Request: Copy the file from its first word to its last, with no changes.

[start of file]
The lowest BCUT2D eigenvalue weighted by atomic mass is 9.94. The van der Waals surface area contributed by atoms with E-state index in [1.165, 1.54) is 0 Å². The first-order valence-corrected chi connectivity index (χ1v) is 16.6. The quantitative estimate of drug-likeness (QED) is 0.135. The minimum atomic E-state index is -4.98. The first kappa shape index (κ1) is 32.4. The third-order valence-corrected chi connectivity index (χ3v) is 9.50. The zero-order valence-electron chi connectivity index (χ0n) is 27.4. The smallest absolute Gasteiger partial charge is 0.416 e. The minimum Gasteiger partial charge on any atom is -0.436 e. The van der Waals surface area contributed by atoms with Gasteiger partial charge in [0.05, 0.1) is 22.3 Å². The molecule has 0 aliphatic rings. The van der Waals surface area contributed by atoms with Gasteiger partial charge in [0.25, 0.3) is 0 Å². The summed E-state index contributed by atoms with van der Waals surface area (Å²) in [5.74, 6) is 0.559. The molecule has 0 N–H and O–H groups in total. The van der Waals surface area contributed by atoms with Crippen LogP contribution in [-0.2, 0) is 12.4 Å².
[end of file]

The lowest BCUT2D eigenvalue weighted by atomic mass is 9.94. The van der Waals surface area contributed by atoms with E-state index in [1.165, 1.54) is 0 Å². The first-order valence-corrected chi connectivity index (χ1v) is 16.6. The quantitative estimate of drug-likeness (QED) is 0.135. The minimum atomic E-state index is -4.98. The first kappa shape index (κ1) is 32.4. The third-order valence-corrected chi connectivity index (χ3v) is 9.50. The zero-order valence-electron chi connectivity index (χ0n) is 27.4. The smallest absolute Gasteiger partial charge is 0.416 e. The minimum Gasteiger partial charge on any atom is -0.436 e. The van der Waals surface area contributed by atoms with Gasteiger partial charge in [0.05, 0.1) is 22.3 Å². The molecule has 0 aliphatic rings. The van der Waals surface area contributed by atoms with Gasteiger partial charge in [0.25, 0.3) is 0 Å². The summed E-state index contributed by atoms with van der Waals surface area (Å²) in [5.74, 6) is 0.559. The molecule has 0 N–H and O–H groups in total. The van der Waals surface area contributed by atoms with Crippen LogP contribution in [-0.2, 0) is 12.4 Å².